With 4 seconds left in the game, I actually started typing the opening of this recap.
It read: "Now this is how you win ball games."
Or maybe "typeless" is a better way to describe it.
When Mo Pete's three-point attempt hit nothing but net with four seconds left it looked like the Raptors were going to walk away from this game with a quality win. But in an almost surreal fashion the Raptors were victims of their umpteenth heartbreaking loss as Damon Jones drained an open three pointer as time expired giving the Cleveland Cavaliers a 98-97 win.
Up until the Damon Jones shot, the Raptors played the Cavs neck and neck. For every Cavs run the Raptors answered with one of their own. Toronto gave up a six point lead with about two minutes remaining but it was hardly a classic case of "we blew it." No, both teams gave up bigger leads at various points and this game was a back-and-forth affair throughout.
-The Raptors gave up 48 points in the paint - but scored 38 of their own as opposed to their usual 20-some.
-Toronto shot only 43.8 per cent from the field - but they held the Cavs to 45.6%.
-Lebron James torched the Raptors for 35 points - but Morris Peterson poured in 31 of his own.
-And the even though the Cavs grabbed 41 rebounds the Raptors did them two better grabbing 43.
My first reaction to the loss was utter shock and indeed it took me a few hours to actually sit down and type something coherent regarding this game's outcome. As tough a pill to swallow as some of the Raps other close losses were because they blew leads, this one seemed even tougher for me to stomach as it seemed that finally the stars were aligned correctly for a win in front of the first sell-out of the season. My thoughts afterwards alternated between "damn, this team can't catch a break!" and "of all people to hit that shot...Damon Jones!" I've never been a Jones super-fan but his attitude and his utter USELESSNESS in Cleveland this season has really not made him someone worthy of praise in my books. (And HQ readers should be thankful that Howland wasn't typing this recap as he's an even bigger fan of Damon...) It REALLY burns me up that someone who held out for more money, when he should be thankful he's in the league at all, and who did nothing the entire game, hit the winning shot.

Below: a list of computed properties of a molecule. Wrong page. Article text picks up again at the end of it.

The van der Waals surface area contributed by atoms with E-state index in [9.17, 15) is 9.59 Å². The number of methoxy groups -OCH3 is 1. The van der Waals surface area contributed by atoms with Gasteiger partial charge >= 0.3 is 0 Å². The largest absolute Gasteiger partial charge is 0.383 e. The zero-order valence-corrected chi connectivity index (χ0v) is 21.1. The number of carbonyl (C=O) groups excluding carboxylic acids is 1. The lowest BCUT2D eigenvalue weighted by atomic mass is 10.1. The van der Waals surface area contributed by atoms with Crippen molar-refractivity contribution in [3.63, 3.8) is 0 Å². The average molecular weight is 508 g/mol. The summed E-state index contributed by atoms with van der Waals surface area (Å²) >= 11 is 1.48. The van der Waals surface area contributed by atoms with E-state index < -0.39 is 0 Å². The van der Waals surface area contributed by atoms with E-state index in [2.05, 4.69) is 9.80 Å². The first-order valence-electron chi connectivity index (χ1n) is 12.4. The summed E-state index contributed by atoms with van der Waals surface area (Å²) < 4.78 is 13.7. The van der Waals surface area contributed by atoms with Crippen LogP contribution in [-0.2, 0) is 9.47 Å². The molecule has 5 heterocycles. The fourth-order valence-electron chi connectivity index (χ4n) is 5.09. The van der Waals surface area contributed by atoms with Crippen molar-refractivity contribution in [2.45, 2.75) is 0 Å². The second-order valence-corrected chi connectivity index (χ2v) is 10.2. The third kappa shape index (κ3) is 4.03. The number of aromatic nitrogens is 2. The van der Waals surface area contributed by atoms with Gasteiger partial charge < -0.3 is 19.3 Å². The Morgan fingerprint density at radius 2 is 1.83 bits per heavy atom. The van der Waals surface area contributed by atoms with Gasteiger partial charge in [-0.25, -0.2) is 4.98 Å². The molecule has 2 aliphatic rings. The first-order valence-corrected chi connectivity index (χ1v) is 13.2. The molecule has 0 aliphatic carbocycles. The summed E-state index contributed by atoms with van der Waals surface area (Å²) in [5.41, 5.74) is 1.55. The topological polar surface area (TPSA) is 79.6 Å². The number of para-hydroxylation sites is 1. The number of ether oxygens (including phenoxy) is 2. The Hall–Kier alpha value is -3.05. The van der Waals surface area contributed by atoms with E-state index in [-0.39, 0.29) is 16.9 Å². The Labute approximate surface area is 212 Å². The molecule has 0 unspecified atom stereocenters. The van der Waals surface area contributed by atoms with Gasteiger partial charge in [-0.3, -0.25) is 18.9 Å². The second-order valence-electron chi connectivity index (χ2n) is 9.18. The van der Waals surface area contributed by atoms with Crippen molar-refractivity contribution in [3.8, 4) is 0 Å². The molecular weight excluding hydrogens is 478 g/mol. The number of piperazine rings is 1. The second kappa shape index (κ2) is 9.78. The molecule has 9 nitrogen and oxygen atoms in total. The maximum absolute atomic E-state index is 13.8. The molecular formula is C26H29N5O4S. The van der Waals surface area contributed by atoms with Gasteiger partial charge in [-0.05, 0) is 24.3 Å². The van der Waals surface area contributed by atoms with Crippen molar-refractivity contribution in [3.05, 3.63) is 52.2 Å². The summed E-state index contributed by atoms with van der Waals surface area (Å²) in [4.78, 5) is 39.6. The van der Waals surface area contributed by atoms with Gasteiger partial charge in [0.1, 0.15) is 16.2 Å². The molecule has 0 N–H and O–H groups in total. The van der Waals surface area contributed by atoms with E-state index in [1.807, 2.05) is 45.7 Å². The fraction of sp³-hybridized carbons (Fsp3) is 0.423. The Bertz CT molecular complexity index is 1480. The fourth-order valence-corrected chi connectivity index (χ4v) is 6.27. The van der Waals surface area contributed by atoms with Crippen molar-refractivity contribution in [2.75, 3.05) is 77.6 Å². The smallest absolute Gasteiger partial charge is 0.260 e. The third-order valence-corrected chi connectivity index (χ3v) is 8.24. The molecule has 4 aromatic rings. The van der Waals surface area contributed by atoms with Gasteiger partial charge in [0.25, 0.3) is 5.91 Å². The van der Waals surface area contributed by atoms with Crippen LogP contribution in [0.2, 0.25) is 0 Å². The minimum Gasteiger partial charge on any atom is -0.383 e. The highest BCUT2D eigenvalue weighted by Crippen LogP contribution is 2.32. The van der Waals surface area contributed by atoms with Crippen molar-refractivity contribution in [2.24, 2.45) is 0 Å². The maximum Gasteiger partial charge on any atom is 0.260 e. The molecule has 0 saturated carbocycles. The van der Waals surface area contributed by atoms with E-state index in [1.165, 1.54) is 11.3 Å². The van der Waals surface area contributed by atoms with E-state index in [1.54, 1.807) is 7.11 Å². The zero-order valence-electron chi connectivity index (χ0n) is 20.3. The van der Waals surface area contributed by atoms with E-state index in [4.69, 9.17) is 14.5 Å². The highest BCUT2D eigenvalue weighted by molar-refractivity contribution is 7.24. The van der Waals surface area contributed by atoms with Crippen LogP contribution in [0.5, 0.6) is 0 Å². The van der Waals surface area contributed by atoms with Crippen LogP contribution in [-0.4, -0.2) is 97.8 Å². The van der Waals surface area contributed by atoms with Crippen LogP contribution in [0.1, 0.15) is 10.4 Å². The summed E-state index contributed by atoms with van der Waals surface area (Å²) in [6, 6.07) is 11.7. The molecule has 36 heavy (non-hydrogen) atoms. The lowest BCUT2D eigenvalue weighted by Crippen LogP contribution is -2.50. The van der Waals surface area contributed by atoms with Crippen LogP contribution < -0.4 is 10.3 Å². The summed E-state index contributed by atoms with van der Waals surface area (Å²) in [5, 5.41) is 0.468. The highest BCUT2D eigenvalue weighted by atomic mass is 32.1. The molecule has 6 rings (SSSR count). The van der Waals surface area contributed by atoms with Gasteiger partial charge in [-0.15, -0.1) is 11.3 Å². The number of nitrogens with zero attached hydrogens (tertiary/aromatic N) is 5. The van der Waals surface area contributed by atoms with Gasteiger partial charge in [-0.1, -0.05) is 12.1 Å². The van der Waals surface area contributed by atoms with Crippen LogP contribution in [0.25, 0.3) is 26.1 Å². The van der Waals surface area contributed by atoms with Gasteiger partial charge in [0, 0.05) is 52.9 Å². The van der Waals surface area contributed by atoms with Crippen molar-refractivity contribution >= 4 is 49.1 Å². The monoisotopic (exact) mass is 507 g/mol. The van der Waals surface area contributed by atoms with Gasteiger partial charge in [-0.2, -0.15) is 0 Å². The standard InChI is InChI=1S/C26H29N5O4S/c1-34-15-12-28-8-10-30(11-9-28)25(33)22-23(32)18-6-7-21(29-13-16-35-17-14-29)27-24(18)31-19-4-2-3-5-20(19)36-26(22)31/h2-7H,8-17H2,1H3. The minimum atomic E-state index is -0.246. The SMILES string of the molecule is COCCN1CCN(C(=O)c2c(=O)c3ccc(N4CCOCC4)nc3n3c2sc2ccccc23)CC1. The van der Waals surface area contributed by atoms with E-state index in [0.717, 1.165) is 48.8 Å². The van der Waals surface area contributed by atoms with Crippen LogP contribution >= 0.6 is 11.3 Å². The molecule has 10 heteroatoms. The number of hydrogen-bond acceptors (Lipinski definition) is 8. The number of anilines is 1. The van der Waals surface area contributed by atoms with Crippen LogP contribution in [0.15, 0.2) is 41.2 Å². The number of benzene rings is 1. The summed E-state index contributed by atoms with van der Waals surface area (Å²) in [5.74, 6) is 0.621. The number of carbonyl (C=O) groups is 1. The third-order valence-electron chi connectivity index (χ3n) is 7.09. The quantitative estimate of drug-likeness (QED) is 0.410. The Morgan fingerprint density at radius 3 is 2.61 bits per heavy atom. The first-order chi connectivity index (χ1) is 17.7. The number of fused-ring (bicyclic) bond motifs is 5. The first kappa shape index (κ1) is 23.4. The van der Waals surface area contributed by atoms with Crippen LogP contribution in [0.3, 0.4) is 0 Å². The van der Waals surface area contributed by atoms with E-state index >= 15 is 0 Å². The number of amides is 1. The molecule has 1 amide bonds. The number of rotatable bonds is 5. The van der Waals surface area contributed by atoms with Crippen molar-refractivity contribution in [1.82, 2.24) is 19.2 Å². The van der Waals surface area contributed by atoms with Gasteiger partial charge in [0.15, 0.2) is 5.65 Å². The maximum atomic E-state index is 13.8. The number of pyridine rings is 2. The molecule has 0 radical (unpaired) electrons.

But as I sat in my post-game stupor watching some of the various other NBA games finish up something struck me. Damon Jones did not win this game. No, Lebron James did and he simply was doing what all of the league's best players do in crunch time...they find a way to win.
I've spoken this year ad nauseum about the Raptors getting beaten by other star players so I'm not prepared to launch into another tirade. However tonight was another example of this theorem as while James didn't score the winning basket, he did draw three Raptors to him on his drive to the basket, therefore finding a wide-open Damon Jones for the game-winning shot. And this example wasn't just present in the Raptors loss either.
-Washington lost a closely fought contest to Miami 118-112. The key play down the stretch? With the game tied Dwayne Wade drove to the basket, bumped off his man and hit a jump shot giving the Heat the lead. They never looked back.
-Chicago lost to the Detroit Pistons 106-101 and while the game came down to some free throws and great defense by the Pistons, Chauncey Billups nailed a clutch jumper to give the Pistons the momentum they needed to close things out.
-Paul Pierce had a triple double including a ridiculous three point shot with a man in his face and time running down as he lead the Celtics past the 76ers 104-101.